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April 23, 2010

Our mission today was to help out with the Niaulani Forest Work Day.
The four-acre forest at Niaulani is located in a remnant of old-growth rain forest dominated by tall, large-diameter ‘ohi’a trees, some over 65 feet tall. Many species of native plants populate the forest understory at Niaulani, including the rare meu tree fern. Due to the collective diligence in weed removal over the last decade, visitors can now view native representations of the pepper, ginseng, lily, holly, and other plant families that have started to flourish in the understory.

Work days are perfect opportunities for people to help conserve one of the last remaining native rainforests in the Kilauea summit region outside of Hawai’i Volcanoes National Park. As Tunison explains, “The goal of forest restoration is to perpetuate a diverse, largely self-sustaining native rainforest community that provides opportunities for education, a model of stewardship for the community, and inspiration for artists.”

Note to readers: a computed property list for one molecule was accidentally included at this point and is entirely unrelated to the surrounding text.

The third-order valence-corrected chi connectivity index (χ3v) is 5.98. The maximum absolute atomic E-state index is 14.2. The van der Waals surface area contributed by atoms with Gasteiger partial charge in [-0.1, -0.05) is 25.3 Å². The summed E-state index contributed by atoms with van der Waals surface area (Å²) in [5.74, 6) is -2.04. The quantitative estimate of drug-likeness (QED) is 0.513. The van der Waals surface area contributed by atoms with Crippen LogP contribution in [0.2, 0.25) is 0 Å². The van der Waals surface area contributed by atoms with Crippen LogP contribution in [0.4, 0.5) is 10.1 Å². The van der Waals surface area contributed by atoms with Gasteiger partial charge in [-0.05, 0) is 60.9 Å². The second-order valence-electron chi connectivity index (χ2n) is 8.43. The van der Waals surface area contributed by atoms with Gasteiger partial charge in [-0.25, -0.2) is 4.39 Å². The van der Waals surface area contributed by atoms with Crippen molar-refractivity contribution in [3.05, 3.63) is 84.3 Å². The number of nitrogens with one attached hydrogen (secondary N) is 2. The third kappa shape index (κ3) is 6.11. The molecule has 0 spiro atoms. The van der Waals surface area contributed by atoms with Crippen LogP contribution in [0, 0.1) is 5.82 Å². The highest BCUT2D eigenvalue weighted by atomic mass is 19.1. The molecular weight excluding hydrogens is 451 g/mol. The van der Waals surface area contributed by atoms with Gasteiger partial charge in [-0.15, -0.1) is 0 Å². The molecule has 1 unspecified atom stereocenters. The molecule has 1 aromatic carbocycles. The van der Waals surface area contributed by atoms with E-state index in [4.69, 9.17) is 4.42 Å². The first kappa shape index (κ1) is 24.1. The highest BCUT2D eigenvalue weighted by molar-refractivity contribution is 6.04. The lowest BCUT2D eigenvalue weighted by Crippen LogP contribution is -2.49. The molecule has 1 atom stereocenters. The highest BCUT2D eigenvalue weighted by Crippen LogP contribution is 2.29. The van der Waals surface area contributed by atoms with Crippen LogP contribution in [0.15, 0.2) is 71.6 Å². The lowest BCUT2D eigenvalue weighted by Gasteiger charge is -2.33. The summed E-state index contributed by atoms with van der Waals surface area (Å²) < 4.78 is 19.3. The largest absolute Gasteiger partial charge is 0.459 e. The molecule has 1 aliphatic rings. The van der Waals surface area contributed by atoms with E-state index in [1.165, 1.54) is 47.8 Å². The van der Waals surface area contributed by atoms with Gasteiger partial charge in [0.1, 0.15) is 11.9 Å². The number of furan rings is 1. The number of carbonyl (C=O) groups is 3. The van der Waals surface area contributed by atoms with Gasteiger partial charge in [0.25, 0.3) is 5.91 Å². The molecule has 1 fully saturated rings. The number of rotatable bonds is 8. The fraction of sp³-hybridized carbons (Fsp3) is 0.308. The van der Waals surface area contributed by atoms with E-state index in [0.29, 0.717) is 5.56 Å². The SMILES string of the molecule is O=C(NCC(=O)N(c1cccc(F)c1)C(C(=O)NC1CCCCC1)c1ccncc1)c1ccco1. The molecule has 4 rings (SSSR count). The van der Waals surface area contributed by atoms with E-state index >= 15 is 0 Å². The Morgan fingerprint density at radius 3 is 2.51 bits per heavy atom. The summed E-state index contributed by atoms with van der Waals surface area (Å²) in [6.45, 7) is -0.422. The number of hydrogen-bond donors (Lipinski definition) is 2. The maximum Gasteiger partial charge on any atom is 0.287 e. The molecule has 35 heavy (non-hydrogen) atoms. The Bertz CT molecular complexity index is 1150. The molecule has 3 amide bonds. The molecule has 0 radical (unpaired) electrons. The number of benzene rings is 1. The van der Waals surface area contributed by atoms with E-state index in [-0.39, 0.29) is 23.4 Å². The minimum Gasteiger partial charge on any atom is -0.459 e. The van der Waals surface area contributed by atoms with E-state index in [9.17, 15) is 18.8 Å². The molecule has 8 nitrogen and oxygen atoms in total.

We were greeted by out guide and some other local volunteers. We were told that we were looking to rid or should i say help rid the forest of an invasive type of Ginger plant. Right away we knew we were perfect for the job when handed tools that are very familiar to us (hand picks and bags for weeds!)

Before we started on the extracting of ginger we were given an educational tour around the forest. The students were able to pick up a few new pieces of information and a chance to show off what they already know. After our tour we got right down to business. WOW did we get a whole lot of ginger! I am hoping this is the start of a new relationship with the Niaulani Forest so we can continue to help restore this beautiful forest.

We finished up by filling our bags as much as possible, saying our thanks and hopes to come back, then jumping into the car to head to Punalu’u Black Sands Beach for some lunch and relaxed fun.